Thursday, September 28, 2006


I had a really interesting experience yesterday, and it has me thinking a lot about how we think. This is not a new phenomenon for me, I have spent a lot of time thinking about thinking, but this particular preception issue is going to take some more time to process.

If you don't know me (and I can only hope that eventually someone who doesn't know me reads this blog), I am 6' 4" tall, and I weight about 205 pounds. I swim and lift weights for exercise, so I'm not a small guy. So I'm in the store yesterday with another very tall man, and the clerk (who I would have killed had I been required to spend any more time with him, but that's another story) says to me, "You've got big guns. I can see you work out." Later, I related this to a friend, who said, effectively "Duh! You are a big guy." I don't see it this way, so I ask him to compare my arms to another man in the room. He says "There is no comparison. You're arms are way bigger."

Now, you have to believe me when I say that I do not care one way or the other. But the deal is, I look at this other guy, and I think he is built larger than I am. Really, I do. And no matter how much this friend tries to convince me otherwise, I just don't see it.

Now, having spent so much time thinking about thought, I am not at all surprised when people's perceptions of their behavior, or their attitudes, or other subjective things don't line up with reality. But this is an objective fact. Light rays bounce off my "guns" the same as every other guy's, and yet when I look at my body, I do not see what everyone else sees. It just strikes me that the filters we place between information and our brains are remarkable. And I wonder how any person can trust themselves to exist alone. This is perhaps one of the most significant purposes for society -- it provides each of us with a different set of filters. Even if I do not accept your conclusion, understanding how you arrived at your conclusion can help me to see the information through your filters, and maybe to get closer to the raw information.

Or maybe there is no such thing as "raw" information. If every one of us perceives the world through a collection of filters, then there is only one perspective that s filter-free. I wonder, is this part of what He meant when He said that His thoughts are not our thoughts? We cannot think like Him, not only because we are finite, but because we see nothing as it really is.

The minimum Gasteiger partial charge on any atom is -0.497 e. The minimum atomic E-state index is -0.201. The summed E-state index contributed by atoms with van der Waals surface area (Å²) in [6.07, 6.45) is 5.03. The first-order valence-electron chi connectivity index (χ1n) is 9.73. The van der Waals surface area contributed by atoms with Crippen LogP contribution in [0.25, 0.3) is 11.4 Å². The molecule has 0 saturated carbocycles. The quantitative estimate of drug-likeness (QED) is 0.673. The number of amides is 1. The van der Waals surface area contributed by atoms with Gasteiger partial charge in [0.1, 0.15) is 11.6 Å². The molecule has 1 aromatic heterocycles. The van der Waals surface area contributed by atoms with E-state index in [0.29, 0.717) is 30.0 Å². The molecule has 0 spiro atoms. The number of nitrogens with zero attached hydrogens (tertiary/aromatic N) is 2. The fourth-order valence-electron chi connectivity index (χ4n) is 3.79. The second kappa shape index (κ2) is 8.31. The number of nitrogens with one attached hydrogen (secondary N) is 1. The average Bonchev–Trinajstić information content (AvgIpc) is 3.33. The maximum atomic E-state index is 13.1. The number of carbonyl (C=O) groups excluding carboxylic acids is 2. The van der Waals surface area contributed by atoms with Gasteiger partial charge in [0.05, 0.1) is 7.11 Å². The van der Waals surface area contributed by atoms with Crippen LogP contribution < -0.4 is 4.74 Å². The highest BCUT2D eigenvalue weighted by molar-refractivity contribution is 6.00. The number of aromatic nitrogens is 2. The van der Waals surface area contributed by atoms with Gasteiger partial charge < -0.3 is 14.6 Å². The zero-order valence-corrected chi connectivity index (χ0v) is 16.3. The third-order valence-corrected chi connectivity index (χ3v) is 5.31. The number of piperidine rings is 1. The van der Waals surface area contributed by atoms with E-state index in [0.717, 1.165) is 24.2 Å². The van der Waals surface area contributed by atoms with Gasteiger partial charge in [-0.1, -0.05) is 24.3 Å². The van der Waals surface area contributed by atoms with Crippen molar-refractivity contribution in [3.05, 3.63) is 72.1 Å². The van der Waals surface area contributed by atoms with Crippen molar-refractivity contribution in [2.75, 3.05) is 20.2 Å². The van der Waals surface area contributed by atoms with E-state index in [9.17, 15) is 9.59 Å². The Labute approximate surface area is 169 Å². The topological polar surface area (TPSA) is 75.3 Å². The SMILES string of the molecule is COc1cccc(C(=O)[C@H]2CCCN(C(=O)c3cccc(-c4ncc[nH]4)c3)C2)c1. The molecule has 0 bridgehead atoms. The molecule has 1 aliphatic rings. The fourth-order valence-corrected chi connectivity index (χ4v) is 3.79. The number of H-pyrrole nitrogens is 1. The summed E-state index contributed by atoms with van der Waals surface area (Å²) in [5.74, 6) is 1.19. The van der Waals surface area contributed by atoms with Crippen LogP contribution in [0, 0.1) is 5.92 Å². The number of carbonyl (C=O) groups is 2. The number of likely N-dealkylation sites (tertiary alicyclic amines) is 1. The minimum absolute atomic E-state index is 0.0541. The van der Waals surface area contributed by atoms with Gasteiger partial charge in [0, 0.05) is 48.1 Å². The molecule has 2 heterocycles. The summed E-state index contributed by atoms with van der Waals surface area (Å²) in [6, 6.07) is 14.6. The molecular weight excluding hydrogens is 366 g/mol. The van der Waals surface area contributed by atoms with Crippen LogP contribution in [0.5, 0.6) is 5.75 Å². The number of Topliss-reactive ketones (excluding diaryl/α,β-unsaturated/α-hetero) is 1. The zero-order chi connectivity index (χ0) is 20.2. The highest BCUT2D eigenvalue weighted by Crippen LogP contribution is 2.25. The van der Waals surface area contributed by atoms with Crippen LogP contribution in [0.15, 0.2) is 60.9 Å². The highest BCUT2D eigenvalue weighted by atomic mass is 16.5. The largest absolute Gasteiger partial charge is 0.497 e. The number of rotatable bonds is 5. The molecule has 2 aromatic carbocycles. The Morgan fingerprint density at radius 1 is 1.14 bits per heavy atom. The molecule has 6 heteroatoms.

There are a lot of implications for this for me. Maybe I will revisit this again. But I have lost some of my confidence in the default "rightness" of my perceptions. If I cannot see my arms accurately, I might want to be less strident in some more subjective areas.


the-unintentional-blogger said...

I have nothing to add except you misspelled a word in the first sentence. I think it's God's way of punishing you for being snarky about my misspellings. Or maybe it's God's reward for me being such a swell guy. Hard to tell.

ps. I proofread this comment 4 times and typed "misspelled" into Word just to make sure it was spelled correctly! : )

Andy said...

You didn't really mean to suggest that there might not be any raw data, so I'll pretend you didn't say that.

Allow me to apply your ideas to mine about salvation.

I think you've highlighted the biggest problem of "truth-based" salvation: while God objectively exists in absolute reality, mankind's perception of Him is necessarily flawed. Given God's gift to all, even those who are afflicted with particularly poignant perceptual difficulties (i.e. hallucinations, mental retardation, etc.) must be able to receive it. For example, how can someone who does not have the mental capacity to understand words receive salvation? The answer is that salvation must be free of perceptual paramaters and therefore dependent upon an innate, perception-free knowledge. (And not someone getting someone to pray a prayer.)

Granted, the truth is that Jesus did come and die and was raised again and I commune with Him daily, but these wonderful things fall in the realm of sanctifaction, not justification.